Can you bake delicious treats without dairy, eggs, or wheat? Yes, you can, and you can learn how with this list of easy substitutions for vegan and wheat free baking.
This list is just meant as a general, quick start guide for those who are new to baking dairy, egg, and wheat free. This list is not going to cover every food allergy out there, but is meant to help those who love to bake, but need some ideas for baking without dairy, eggs, and wheat. This is the information that I wish I would have had after Baby Bee was born, and I had to eliminate dairy, eggs, wheat, soy, and corn from my diet. I still really wanted to bake, but in my sleep deprived state, it was difficult for me to figure out exactly where to start.
Disclaimer: I am not a healthcare professional – please consult your doctor if you are not sure if an ingredient is safe for you or your family.
So, here we go! And just a note, some of these links are Amazon affiliate links.
Guide to substitutions for vegan and wheat free baking:
Spelt Flour: There is some confusion regarding spelt flour.
The FDA has classified it as wheat, but it really is not wheat, although it is closely related to wheat and does contain gluten. Spelt is not suitable for people with celiac disease or true wheat allergies. It works well for our family, because my boys are sensitive to wheat, but do not have a true gluten intolerance. Spelt flour is more water-soluble and more easily digested than wheat flour. It acts very much like all purpose flour in recipes. You can read more about it here.
Gluten Free Flour Blends: There are so many great gluten free flour blends available these days. The ones that I prefer are a cup for cup substitution for regular flour. Namaste, Enjoy Life Foods, and King Arthur all make gluten free flour blends. There are a lot of other options out there, if you have a favorite, let me know in the comments!
Oat Flour: Oat flour is another flour that you can use, although it does have a different texture than wheat flour. I usually just use some oat flour in my recipes, in combination with another flour. Oats do not contain gluten, although they can be cross contaminated if they are made in a factory that does not process wheat as well. As long as the oat flour is made in a a certified gluten free facility, it should be free of gluten. You can also make your own oat flour by grinding gluten free whole oats in a food processor until it is a fine flour.
Almond Meal: If you don’t have a nut allergy, almond meal can be a great option for grain free baking. It does tend to make baked goods a little bit heavier, but also very flavorful and moist.
Coconut Flour: Coconut flour is a very heavy flour, and unless you are using it with actual eggs, it is not a good choice. It tends to soak up tons of moisture and make baked goods dense and heavy. It’s not a great choice to use in vegan and wheat free baking. If you are able to eat regular eggs, then it may work for you.
There are a couple of options for egg replacers. One thing you can do, that you have probably seen in some of the recipes on my blog, is to make flax seed eggs. It’s really simple: for each egg that you need to replace, just mix 1 Tablespoon of ground flax seed meal with 3 Tablespoons of water. Let it sit for a few minutes, and it will form a gel. Once it has gelled up, add it to your batter as you would a real egg. You can also make chia seed eggs: Just grind up 1 Tablespoon of chia seeds with a mortar and pestle, and mix with 3 Tablespoons of water, and let it sit for a few minutes until it forms a gel, then add to your batter.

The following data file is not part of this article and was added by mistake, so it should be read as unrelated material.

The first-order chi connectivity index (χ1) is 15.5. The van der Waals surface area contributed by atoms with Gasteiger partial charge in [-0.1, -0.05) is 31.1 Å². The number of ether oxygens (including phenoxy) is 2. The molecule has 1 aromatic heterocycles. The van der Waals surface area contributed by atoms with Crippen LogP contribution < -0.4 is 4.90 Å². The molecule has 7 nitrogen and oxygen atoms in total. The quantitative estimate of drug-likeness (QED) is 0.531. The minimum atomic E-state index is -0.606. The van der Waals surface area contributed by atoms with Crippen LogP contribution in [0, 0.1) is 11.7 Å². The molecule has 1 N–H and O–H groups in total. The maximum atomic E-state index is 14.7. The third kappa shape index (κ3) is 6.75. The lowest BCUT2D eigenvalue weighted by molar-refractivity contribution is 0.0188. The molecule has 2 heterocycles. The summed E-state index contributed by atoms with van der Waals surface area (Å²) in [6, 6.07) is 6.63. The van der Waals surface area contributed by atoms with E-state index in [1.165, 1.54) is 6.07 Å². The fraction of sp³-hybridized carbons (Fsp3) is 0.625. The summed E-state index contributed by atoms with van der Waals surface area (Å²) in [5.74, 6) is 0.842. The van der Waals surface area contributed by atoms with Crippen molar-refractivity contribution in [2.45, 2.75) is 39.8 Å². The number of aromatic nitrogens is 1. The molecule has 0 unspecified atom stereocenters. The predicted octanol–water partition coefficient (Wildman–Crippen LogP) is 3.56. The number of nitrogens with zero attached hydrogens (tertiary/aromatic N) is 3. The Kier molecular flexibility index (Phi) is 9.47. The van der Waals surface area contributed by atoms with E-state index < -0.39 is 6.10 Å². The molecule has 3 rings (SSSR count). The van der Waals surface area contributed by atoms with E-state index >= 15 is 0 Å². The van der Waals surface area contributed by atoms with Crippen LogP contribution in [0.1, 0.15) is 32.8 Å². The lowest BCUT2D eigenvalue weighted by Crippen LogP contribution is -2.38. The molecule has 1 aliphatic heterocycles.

You can also use unsweetened applesauce in the place of eggs: for each egg in the recipe, substitute 1/4 cup of applesauce. If you are looking for a lighter texture, then applesauce is a better choice than flax eggs.
Dairy substitutions are actually pretty easy because there are so many great products available now. For milk, just use an equal amount of non dairy milk. Some options include coconut milk, rice milk, soy milk, almond milk, and hemp milk. Use whatever milk suits your preference and dietary needs.
For butter, we use Earth Balance Soy Free Vegan Buttery Spread. It has a great buttery flavor, and works really well in baking and on top of toast, pancakes, etc. You can also experiment with using coconut oil, or vegan shortening, like the Spectrum brand.
Tips for baking without corn ingredients:
When we were avoiding corn, we discovered Featherweight Baking Powder, which is corn free. Most baking powders contain cornstarch.
Cornstarch is often used to thicken sauces, puddings, and gravies. You can substitute an equal amount of tapioca starch or arrowroot powder in recipes that require cornstarch.
Confectioner’s sugar is often a mix of cornstarch and sugar. Whole Foods 365 Brand of Powdered Sugar is corn free, as is Wholesome Sweeteners Powdered Sugar.
The other thing that is important to note, especially if you are adapting your favorite recipes to be wheat free, gluten free, or vegan, is that the baking time might vary! Keep an eye on everything while you are baking so that you don’t have over or under-done baked goods. With a little bit of time and practice, you’ll get the hang of vegan and wheat free baking with these new ingredients.
If you’re new to food allergies, you may want to visit this page to learn more about baking and cooking for food allergies.
What has your vegan and wheat free baking experience been like? Please share in the comments!
Some links to favorite EASY gluten free and vegan recipes to get you started: